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Ryan McMullan, Manager of Sustainability, Environmental and Safety – Toyota Motor North America

Ryan McMullan

Manager of Sustainability, Environmental, and Safety

Toyota Motor North America

LinkedIn: https://www.linkedin.com/in/ryan-mcmullan

Twitter: @LeanGreenRyan


Please tell us your job responsibilities and day-to-day activities.

I have been responsible for a variety of programs across Sustainability, Environmental Compliance, and Safety. These have ranged from beyond-compliance activities like greenhouse gas management, waste reduction, and environmental reporting, to corporate compliance activities like audit program development, management system deployment, and training creation.

I’m also a member of the Advisory Board for the Zero Waste Business Council and have enjoyed working across industry to develop standards for waste metrics.

Tell us your biggest environmental/sustainability challenge in 2017 and how you are addressing it.

The biggest challenge I see in 2017 is managing Toyota’s move of corporate headquarters from the Los Angeles area to the Dallas area. We’re building a new campus, shutting down an old campus, and trying to keep the regular programs running for all of our field operations. It’s like trying to change the oil of a bus while driving down the highway at 60 mph — never a dull moment.

Is there a specific recent project or implementation you worked on at your company that you can share? Any tips you can share that would help colleagues at other companies who are contemplating similar projects?

With the shutdown of the campus in the Los Angeles area, we had a lot of office supplies and equipment that wasn’t needed in the new campus. Because our facilities group was focused on the new campus in Dallas, there was the risk that time would run out and everything would get trashed. But this was a time when years spent on building employee engagement on environmental issues paid off. We were able to work through the an environmental employee affinity group and mobilize a grassroots recycling response to gather and donate materials to our local school district. It was magical to see the group spring into action, make contacts, and do it all out of passion. Naoko Kusuda-Li and Diane Gibbs spearheaded the effort and lead a group of people in key departments across campus. Our guerilla recycling and reuse effort gave a lot of materials a second life and the school district was blown away by what they got. It just shows you what a small group of passionate dedicated folks working together can do.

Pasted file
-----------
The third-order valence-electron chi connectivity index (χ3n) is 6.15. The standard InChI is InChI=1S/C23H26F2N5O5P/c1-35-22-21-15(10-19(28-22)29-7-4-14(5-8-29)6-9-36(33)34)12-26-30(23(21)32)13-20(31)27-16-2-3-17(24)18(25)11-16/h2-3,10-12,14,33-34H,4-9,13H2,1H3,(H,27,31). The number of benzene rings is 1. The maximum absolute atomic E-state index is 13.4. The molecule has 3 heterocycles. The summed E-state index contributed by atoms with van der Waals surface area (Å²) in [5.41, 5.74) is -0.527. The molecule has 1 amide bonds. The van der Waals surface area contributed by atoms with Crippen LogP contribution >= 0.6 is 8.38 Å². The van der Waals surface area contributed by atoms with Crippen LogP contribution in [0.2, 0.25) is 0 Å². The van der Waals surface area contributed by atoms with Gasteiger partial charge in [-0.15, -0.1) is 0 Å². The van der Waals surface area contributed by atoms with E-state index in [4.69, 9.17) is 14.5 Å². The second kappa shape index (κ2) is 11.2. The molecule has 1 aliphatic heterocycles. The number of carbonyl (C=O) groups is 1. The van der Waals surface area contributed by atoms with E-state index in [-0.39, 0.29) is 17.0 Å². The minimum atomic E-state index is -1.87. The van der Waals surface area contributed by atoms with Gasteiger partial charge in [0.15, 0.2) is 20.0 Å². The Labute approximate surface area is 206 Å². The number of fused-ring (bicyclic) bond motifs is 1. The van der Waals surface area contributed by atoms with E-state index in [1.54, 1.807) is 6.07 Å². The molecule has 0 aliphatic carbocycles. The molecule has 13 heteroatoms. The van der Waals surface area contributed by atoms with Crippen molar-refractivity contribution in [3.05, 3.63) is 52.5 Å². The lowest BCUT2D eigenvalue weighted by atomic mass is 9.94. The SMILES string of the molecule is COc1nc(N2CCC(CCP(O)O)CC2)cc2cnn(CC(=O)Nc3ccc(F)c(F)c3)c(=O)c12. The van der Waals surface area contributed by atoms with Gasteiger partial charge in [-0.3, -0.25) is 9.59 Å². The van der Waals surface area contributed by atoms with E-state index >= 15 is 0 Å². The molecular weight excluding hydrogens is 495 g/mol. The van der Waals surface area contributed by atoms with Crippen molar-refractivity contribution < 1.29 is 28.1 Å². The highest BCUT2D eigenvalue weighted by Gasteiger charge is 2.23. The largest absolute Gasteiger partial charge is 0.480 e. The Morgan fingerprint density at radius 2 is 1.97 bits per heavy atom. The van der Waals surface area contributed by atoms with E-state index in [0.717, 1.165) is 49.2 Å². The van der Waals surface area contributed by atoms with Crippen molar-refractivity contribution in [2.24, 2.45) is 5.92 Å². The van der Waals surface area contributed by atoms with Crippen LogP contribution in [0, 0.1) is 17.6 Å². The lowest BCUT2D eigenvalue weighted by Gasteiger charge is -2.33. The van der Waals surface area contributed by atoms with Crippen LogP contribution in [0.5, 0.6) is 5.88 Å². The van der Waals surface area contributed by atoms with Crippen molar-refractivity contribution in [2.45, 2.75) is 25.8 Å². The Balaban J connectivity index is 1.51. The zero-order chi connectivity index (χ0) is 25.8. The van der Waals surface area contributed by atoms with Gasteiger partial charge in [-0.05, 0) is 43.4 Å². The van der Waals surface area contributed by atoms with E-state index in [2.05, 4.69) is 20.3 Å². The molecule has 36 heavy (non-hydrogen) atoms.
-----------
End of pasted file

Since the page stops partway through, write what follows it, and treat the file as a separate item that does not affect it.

Please tell us what you see in the market in the next few years. What will be the biggest challenges the industry will face?

I think the biggest challenge will be all of the companies developing their glide paths to zero carbon. There are enough companies working toward this same goal, but planning in a vacuum, that there are going to be interactions and inadvertent interference between them. Especially given the uncertainties in the renewable energy markets due to federal policy changes at some point everyone’s going to reach for the same renewable power at once. The market will be able to adjust, but I foresee some short-term impacts to plans.

Tell us about a favorite hobby, passion, or book you’ve read recently that has had an impact on you.

I’ve really enjoyed working on my home to make continuous improvement steps toward sustainability. From our low-water landscape, organic gardening, and composting, to water and energy savings and solar power it’s been fun to walk through the house and try to spot waste (I guess that’s what you get for living the Toyota Production System for 13 years). And with my 8-year-old son, each project is a great teaching opportunity for him, not to mention bonding time for us.

Is there anything else you’d like to add?

In my time at Toyota, I’ve really enjoyed learning about the Toyota Production System (or more generally “Lean”). I’ve been struck at how a focus on continually reducing waste merges financial success and environmental success into a single driving force. It’s a philosophy that sounds simple when you first hear it, but takes years to master and incorporate into your daily work.

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